Before long, I made a 15-minute MPEG capture of a movie broadcast on the USA channel, recorded via my ATI card and a cable box. I followed all of the notes and authored and burned my first DVD. Shoving that DVD into my player, I waited anxiously for the results. The DVD player considered the disc for several long seconds, then silently spit it right back out at me with nary a message or beep.

I'd say it took another day or two of scouring video sites before I resolved my errors. The video played, but I didn't like the results. Then I began looking into forum posts more critically and with dead seriousness about how to get quality video out of my efforts. After a few weeks I gathered enough info and software and filters to know more about how to get what I wanted. I made samples of video captures and submitted them to forums, and there the experts got hold of me and -- whether politely or impolitely as the case might be -- I improved my eye and my use of equipment, not to mention the efficiency of things like workflow.

It didn't take as long as I initially thought it would. In the end it came down to learning the basics from experienced sources and using common sense to manipulate what I learned from their experiences. There was lots of experimentation involved as well, some fruitful, some a waste of time (unless you don't consider learning a waste of time), but it was 100% hands-on and checking the results. In short, most people here pick it up task by task, learning from what others have done, and being curious as to what it's all about. My wife thinks its a form of madness. Maybe she's right. But I'm usually pleased with the results, and so is she.
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  #5  
09-02-2017, 07:04 PM
jwillis84 jwillis84 is offline
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Lol.. it spit it back at you.

Now that's what I'm talking about..

Thank you so much, that story was thoroughly satisfying. And it was very constructive and instructional.

Each discipline is bound to have a "best" way to approach it and only experienced individuals are qualified to point that out. The truth in the statements resonates with the evidence in the story. I am sorry you spent a lot of money and got little for it.. but you saved me money and reduced my blind enthusiasm to sign up for a generic extension course.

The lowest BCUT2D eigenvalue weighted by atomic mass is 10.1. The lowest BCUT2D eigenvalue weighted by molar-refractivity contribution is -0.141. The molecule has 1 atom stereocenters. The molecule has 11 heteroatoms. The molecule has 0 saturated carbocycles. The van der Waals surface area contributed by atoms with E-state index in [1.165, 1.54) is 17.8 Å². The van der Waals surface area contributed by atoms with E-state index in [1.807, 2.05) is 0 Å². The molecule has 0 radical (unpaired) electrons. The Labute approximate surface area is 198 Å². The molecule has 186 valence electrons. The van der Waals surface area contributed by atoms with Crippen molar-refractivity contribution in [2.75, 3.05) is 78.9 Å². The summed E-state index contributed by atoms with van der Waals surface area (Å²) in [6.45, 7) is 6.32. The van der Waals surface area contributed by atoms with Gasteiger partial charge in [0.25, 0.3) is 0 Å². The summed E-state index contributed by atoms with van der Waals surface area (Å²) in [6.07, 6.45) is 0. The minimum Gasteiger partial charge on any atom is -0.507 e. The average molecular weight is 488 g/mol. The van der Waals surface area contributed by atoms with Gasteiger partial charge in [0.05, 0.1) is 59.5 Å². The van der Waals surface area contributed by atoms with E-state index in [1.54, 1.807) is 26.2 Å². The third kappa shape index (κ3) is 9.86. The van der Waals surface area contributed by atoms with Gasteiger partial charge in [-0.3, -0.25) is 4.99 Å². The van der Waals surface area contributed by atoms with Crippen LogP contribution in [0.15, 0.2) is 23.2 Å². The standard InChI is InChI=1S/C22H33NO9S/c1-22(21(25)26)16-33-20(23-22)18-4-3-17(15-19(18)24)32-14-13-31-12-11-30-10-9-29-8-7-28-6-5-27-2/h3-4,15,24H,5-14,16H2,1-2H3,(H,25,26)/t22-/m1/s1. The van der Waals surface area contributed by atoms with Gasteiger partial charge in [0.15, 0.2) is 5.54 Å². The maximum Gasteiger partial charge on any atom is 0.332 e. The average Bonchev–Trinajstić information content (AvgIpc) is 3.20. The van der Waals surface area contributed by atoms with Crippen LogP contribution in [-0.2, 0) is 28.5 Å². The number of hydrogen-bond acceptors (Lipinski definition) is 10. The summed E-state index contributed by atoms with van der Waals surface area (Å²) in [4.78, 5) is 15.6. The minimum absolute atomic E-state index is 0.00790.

I really appreciate the detail you went into about how you arrived at your current set of opinions.

I also must confess I do enjoy reading the discussions of opinion about various topics between you and Deter or Lordsmurf. Just being in the forum audience makes me smarter.

If there isn't some kind of annual event in which a state of the union could be delivered.. or an update of opinion about various topics.. I guess the Guides will serve.

Thanks again.. that was so much fun to read.
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  #6  
09-23-2017, 03:46 PM
dinkleberg dinkleberg is offline
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This is the special interest group!

There are a few more resources:

doom9 is more centered on encoding
videohelp is kind of in-between both
and for when you want to sit back and enjoy the fruits of your labor, there's avsforum!

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  #7  
09-24-2017, 02:06 AM
jwillis84 jwillis84 is offline
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Wow.. really nice introduction for the newbie

I appreciate the assessments.
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  #8  
09-24-2017, 03:41 AM
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Quote:
Originally Posted by dinkleberg View Post
This is the special interest group!
There are a few more resources:
doom9 is more centered on encoding
videohelp is kind of in-between both
and for when you want to sit back and enjoy the fruits of your labor, there's avsforum!
Yep, indeed, that is true. This is the special interest group.

If you want to talk about archiving video, restoring video ... you're at the right place already.